A view of human history from the Big Bang to experimental lab-grown meat.
With this volume, Lloyd seemingly revises and updates What on Earth Happened?...in Brief (2009) into a rushed survey vaguely positioned as “a gateway to all the knowledge in the world.” It’s a narrow gateway, for all its substantial heft. The author is more or less through with the cosmos, geology, and biology by Page 75 and on to modern humans—beginning with the invention of cooking, a “gigantic breakthrough” in human development. He goes on to a tally of civilizations that’s less Eurocentric than many, although he pays at best scant attention to the Indian subcontinent or to Indigenous North America, not to mention anyone’s art, music, or literature. Moreover, his narrative is so telescoped that World War I is finished off in three paragraphs, and he gets from the space race to SpaceX in two. Still, he does carry his story up to Black Lives Matter, concludes by pointing to absolutism and income inequality as issues to watch, and finishes with an optimistic note that we humans are “superadapters” in a world whose true paradigm is adaptation to change. Reinforcing the panoramic feel, many of the colorful photos, images, and, from Forshaw, diversely hued and clad figures from various eras that brighten nearly every page seem to be marching into or out of view along the edges.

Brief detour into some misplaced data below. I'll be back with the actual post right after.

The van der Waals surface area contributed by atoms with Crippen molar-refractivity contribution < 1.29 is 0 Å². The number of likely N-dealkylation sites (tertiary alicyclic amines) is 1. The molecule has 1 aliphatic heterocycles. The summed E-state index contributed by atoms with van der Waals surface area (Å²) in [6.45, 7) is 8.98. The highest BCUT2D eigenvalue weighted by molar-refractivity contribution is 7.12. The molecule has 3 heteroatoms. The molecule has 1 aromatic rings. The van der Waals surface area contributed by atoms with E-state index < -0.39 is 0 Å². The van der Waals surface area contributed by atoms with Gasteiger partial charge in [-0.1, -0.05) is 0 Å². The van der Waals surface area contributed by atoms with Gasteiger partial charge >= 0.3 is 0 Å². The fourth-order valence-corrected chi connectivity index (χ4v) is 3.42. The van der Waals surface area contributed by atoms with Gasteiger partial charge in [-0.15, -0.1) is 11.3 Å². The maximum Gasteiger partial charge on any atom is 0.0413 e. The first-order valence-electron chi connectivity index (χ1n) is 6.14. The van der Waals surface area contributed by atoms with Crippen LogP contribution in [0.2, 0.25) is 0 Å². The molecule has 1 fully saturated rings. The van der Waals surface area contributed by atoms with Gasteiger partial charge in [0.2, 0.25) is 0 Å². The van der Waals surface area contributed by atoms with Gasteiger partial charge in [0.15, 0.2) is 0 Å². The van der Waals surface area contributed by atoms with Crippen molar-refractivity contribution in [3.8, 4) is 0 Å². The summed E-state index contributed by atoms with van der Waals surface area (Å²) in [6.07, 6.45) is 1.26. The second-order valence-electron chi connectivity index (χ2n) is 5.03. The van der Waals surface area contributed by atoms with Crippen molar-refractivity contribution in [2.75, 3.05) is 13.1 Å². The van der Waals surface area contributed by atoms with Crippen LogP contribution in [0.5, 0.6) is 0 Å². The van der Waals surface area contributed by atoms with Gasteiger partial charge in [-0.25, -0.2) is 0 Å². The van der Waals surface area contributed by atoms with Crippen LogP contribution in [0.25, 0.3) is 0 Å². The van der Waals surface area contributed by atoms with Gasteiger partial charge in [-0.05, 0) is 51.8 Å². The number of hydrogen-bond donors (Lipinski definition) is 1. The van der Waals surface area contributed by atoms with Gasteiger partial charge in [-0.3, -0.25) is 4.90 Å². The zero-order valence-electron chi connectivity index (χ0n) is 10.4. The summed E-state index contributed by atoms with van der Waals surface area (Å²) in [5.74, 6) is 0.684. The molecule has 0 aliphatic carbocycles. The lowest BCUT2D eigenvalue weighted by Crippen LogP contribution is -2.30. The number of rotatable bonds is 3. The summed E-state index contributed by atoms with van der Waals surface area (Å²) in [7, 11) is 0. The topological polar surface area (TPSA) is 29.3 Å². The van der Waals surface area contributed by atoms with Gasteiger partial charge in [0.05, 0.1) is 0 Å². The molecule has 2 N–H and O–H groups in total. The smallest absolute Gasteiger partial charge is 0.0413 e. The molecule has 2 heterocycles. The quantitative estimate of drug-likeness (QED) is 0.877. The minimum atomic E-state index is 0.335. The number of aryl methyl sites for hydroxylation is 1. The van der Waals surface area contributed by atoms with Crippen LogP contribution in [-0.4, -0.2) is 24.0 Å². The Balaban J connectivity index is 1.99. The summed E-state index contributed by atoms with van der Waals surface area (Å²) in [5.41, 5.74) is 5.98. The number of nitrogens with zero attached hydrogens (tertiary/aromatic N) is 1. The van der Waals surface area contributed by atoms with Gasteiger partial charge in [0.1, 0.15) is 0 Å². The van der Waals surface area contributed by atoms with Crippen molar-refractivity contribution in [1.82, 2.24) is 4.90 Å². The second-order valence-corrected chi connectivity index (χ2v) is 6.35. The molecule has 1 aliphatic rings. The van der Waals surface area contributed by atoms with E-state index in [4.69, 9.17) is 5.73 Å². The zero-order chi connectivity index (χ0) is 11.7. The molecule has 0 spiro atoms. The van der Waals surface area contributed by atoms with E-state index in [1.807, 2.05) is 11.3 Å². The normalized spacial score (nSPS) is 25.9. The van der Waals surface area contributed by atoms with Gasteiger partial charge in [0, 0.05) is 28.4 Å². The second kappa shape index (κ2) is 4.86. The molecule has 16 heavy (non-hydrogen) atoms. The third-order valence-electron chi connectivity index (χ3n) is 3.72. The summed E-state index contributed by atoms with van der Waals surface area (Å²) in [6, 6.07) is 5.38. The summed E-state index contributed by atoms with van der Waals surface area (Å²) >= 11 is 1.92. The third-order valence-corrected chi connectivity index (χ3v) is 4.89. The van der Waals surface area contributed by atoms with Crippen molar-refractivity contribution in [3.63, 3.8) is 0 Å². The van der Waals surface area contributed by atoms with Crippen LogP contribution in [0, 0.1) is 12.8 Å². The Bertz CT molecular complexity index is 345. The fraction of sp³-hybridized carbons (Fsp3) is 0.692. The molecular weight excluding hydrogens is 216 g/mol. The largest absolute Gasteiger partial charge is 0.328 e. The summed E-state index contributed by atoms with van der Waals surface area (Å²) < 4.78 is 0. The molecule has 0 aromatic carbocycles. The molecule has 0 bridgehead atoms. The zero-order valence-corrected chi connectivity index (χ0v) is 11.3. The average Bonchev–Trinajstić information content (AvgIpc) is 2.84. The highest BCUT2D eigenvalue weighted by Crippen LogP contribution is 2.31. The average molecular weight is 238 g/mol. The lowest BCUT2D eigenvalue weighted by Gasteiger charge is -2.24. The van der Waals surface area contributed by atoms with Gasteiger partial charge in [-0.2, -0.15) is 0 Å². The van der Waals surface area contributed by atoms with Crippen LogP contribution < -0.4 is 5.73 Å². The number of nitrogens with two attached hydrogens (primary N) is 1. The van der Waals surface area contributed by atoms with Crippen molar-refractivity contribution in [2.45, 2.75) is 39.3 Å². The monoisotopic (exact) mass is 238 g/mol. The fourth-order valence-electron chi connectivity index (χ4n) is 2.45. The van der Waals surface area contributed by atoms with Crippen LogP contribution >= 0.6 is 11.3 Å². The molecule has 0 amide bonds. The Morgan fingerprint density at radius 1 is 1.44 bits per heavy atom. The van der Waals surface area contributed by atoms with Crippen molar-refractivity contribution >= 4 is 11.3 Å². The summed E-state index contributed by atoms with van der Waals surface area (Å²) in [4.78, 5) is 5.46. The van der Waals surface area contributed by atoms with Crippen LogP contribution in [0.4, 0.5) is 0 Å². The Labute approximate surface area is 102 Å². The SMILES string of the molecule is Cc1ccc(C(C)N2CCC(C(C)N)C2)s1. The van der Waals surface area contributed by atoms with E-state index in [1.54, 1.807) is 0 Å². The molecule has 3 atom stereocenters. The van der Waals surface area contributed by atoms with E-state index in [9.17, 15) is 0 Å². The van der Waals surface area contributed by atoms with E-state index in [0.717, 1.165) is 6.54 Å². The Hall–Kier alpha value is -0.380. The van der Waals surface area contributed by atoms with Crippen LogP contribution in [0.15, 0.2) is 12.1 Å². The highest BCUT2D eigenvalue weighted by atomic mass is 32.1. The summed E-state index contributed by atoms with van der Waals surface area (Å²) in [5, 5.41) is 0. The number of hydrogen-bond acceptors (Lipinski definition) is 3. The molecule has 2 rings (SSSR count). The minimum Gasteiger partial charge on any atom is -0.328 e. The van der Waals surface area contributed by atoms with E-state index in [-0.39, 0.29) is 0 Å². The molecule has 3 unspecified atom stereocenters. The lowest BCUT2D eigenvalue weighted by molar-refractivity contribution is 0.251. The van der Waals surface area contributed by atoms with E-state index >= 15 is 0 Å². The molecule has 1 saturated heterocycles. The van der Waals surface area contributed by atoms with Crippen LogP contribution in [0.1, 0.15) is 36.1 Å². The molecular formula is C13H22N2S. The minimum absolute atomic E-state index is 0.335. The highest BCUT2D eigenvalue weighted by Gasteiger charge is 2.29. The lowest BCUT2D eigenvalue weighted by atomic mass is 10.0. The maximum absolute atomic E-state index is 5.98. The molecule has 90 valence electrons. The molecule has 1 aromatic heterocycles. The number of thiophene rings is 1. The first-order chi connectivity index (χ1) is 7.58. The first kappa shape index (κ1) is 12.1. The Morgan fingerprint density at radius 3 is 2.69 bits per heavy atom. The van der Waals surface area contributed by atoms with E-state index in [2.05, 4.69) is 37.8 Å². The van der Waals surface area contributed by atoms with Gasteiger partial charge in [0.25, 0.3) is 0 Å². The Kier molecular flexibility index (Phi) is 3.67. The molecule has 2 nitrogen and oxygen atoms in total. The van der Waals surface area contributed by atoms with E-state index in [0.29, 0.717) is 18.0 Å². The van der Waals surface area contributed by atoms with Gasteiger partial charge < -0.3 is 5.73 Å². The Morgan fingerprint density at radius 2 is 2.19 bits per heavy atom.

Comprehensively mistitled but worth considering for its unusual angles, or at least as a replacement for the previous edition. (glossary and index not seen) (Nonfiction. 11-13)